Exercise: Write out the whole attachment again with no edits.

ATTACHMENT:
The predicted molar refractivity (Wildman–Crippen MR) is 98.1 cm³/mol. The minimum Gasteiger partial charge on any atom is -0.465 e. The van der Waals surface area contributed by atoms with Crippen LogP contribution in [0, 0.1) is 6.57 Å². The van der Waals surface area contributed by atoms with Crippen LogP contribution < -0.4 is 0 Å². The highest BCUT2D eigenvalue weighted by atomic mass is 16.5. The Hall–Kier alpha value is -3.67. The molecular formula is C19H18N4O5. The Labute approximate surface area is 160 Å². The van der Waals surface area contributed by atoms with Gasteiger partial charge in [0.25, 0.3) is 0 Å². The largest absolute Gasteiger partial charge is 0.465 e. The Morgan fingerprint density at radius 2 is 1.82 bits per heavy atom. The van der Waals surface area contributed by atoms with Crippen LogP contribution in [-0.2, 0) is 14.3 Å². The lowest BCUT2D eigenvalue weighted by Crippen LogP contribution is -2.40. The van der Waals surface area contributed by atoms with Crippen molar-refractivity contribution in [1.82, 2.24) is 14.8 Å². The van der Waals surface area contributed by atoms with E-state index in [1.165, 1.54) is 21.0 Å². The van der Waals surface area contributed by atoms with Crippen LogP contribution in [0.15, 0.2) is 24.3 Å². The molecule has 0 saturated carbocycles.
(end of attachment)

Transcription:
The predicted molar refractivity (Wildman–Crippen MR) is 98.1 cm³/mol. The minimum Gasteiger partial charge on any atom is -0.465 e. The van der Waals surface area contributed by atoms with Crippen LogP contribution in [0, 0.1) is 6.57 Å². The van der Waals surface area contributed by atoms with Crippen LogP contribution < -0.4 is 0 Å². The highest BCUT2D eigenvalue weighted by atomic mass is 16.5. The Hall–Kier alpha value is -3.67. The molecular formula is C19H18N4O5. The Labute approximate surface area is 160 Å². The van der Waals surface area contributed by atoms with Gasteiger partial charge in [0.25, 0.3) is 0 Å². The largest absolute Gasteiger partial charge is 0.465 e. The Morgan fingerprint density at radius 2 is 1.82 bits per heavy atom. The van der Waals surface area contributed by atoms with Crippen LogP contribution in [-0.2, 0) is 14.3 Å². The lowest BCUT2D eigenvalue weighted by Crippen LogP contribution is -2.40. The van der Waals surface area contributed by atoms with Crippen molar-refractivity contribution in [1.82, 2.24) is 14.8 Å². The van der Waals surface area contributed by atoms with E-state index in [1.165, 1.54) is 21.0 Å². The van der Waals surface area contributed by atoms with Crippen LogP contribution in [0.15, 0.2) is 24.3 Å². The molecule has 0 saturated carbocycles.